I adore Turkish and Turkish-inspired food. A friend and outstanding cook introduced me to a bunch of dishes which have now gone with her and her suitcases back to Istanbul. In her absence, I am now endeavouring to recreate these fantastic dishes one by one. It is a way to enjoy delectable food but, more importantly, it is a way of reviving the memory of someone who is greatly missed. As is so often the case with food, it is inextricable from the people, sounds and scenes that are associated with it. When I cook Öykü’s food, the fragrances rising from the stove bring back the sound of joyful Turkish music and Öykü’s bouncy, contagious laugh. Hopefully I will soon be cooking alongside Öykü again, in Istanbul – I’m saving up for that plane ticket!
Meanwhile, the Böreks – a savoury pastry with a meat- or vegetable-based filling which comes in all sorts of varieties. This feta and herb version championed by Öykü is both seductively simple, healthy and unbelievably tasty – a prime example of Turkish cuisine. Authentic Böreks are made with a unique type of pastry sold from special ‘dough-shops’ in Turkey – difficult, if not impossible, to get hold of in the UK. The next-best thing, I’m told, is to use filo pastry, although you could also use puff pastry. It really comes down to your mood and preferences. Filo pastry makes a very light, snack-ish Börek whereas a puff pastry Börek is more substantial. With filo pastry you have to work quickly, because there is a risk of the pastry drying out. But you must also work gently, as the sheets are very fragile and will easily tear. To prevent any sort of pastry disaster I used double sheets of filo – this way, if there is a tear, the protection of an extra layer prevents the filling from spilling.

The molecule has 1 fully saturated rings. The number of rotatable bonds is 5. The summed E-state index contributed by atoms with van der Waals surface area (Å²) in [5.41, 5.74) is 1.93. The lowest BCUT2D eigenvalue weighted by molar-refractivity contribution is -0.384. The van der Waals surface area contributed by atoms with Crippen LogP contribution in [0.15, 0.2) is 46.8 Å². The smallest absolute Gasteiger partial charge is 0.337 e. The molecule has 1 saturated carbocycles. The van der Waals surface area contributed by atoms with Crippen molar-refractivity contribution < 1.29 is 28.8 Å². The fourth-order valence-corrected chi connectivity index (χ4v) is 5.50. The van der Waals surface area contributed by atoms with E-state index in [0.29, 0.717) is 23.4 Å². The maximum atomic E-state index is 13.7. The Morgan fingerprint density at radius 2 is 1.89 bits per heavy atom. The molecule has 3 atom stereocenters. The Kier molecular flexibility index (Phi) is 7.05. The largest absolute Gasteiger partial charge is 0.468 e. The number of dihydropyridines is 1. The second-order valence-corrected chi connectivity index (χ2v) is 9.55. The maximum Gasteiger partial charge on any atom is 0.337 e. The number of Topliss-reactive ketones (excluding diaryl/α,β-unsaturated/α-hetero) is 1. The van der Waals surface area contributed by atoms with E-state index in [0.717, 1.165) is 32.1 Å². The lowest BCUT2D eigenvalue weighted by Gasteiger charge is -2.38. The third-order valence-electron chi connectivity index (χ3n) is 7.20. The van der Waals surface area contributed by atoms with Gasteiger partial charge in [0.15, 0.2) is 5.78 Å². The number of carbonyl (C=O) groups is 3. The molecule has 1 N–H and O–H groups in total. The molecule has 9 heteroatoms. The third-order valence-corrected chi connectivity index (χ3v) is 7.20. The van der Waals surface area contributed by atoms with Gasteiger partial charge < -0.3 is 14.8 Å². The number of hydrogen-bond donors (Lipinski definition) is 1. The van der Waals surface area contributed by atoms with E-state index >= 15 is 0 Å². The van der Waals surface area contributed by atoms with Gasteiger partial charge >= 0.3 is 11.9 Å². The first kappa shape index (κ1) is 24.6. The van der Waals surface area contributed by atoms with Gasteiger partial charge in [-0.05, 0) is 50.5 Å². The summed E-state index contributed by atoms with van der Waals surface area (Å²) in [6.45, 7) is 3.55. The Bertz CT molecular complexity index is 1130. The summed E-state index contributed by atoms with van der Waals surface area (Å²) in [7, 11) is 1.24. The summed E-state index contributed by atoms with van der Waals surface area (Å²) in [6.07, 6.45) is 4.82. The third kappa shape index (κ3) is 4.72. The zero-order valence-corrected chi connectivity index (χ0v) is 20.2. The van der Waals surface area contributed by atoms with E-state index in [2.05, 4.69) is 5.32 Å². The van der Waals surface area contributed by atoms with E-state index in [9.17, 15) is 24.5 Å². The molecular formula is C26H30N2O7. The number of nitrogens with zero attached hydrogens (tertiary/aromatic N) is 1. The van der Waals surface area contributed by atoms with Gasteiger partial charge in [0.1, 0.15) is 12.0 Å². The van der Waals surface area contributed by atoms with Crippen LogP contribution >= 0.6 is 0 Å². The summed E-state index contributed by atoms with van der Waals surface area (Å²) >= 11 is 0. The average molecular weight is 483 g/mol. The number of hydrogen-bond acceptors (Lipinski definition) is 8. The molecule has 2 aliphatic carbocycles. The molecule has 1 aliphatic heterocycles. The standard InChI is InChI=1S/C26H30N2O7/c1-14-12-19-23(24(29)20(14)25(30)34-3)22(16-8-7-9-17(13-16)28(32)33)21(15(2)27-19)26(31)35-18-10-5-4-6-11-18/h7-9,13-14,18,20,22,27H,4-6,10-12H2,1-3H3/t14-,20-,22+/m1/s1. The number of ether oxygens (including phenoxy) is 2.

Notwithstanding the ominous warnings online concerning filo (enough to put anyone off a filo project!), with double sheets and lack of perfectionism these Böreks actually turned out well and weren’t much of a hassle at all. With the ingredients to hand, it’s the kind of thing you can whip up for a teatime snack in half an hour. Wash it down with a cup of potent muddy Turkish coffee and you’re transported to warmer climates…
Makes 12 böreks:
6 filo pastry sheets
200 g feta cheese
1 tbsp dill, chopped finely
2 tbsp parsley, chopped finely
pepper, freshly ground
1 egg yolk + 1 tablespoon olive oil, for glazing
nigella seeds, to sprinkle
1. Preheat oven to 200 degrees celsius. Remove filo pastry from the fridge and bring to room temperature.
2. Prepare the filling: Combine feta, herbs and pepper in a bowl and smash the feta with the back of a fork.
3. Arrange a double sheet of filo pastry on baking parchment. Cut into four squares. Spoon a tablespoon of filling in the center of each square, then wet the edges of the pastry with water and quickly fold into a triangle. Repeat with the remaining pastry sheets.
4. Brush with glaze and sprinkle with nigella seeds.
5. Bake until golden brown, about 10-15 minutes.